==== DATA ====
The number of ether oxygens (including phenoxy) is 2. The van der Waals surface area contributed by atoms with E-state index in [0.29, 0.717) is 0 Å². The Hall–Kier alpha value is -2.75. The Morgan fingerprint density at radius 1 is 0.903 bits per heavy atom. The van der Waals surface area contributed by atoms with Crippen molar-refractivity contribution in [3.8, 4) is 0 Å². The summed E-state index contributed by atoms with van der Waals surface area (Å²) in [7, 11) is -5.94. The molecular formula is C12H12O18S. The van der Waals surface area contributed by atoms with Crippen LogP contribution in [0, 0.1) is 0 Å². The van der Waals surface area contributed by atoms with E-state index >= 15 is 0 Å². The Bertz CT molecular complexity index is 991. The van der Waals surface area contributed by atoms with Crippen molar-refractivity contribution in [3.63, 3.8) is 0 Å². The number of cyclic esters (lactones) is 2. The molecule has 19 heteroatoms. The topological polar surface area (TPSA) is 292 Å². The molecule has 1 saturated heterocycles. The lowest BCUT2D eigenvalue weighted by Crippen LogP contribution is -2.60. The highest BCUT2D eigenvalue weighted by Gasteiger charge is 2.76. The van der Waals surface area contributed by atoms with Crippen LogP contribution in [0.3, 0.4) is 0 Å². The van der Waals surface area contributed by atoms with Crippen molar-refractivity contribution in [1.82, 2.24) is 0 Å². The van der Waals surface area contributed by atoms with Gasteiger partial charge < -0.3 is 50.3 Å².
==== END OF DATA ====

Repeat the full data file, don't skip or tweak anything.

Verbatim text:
The number of ether oxygens (including phenoxy) is 2. The van der Waals surface area contributed by atoms with E-state index in [0.29, 0.717) is 0 Å². The Hall–Kier alpha value is -2.75. The Morgan fingerprint density at radius 1 is 0.903 bits per heavy atom. The van der Waals surface area contributed by atoms with Crippen molar-refractivity contribution in [3.8, 4) is 0 Å². The summed E-state index contributed by atoms with van der Waals surface area (Å²) in [7, 11) is -5.94. The molecular formula is C12H12O18S. The van der Waals surface area contributed by atoms with Crippen LogP contribution in [0, 0.1) is 0 Å². The van der Waals surface area contributed by atoms with E-state index >= 15 is 0 Å². The Bertz CT molecular complexity index is 991. The van der Waals surface area contributed by atoms with Crippen molar-refractivity contribution in [3.63, 3.8) is 0 Å². The number of cyclic esters (lactones) is 2. The molecule has 19 heteroatoms. The topological polar surface area (TPSA) is 292 Å². The molecule has 1 saturated heterocycles. The lowest BCUT2D eigenvalue weighted by Crippen LogP contribution is -2.60. The highest BCUT2D eigenvalue weighted by Gasteiger charge is 2.76. The van der Waals surface area contributed by atoms with Crippen LogP contribution in [0.3, 0.4) is 0 Å². The van der Waals surface area contributed by atoms with Crippen molar-refractivity contribution in [1.82, 2.24) is 0 Å². The van der Waals surface area contributed by atoms with Gasteiger partial charge < -0.3 is 50.3 Å².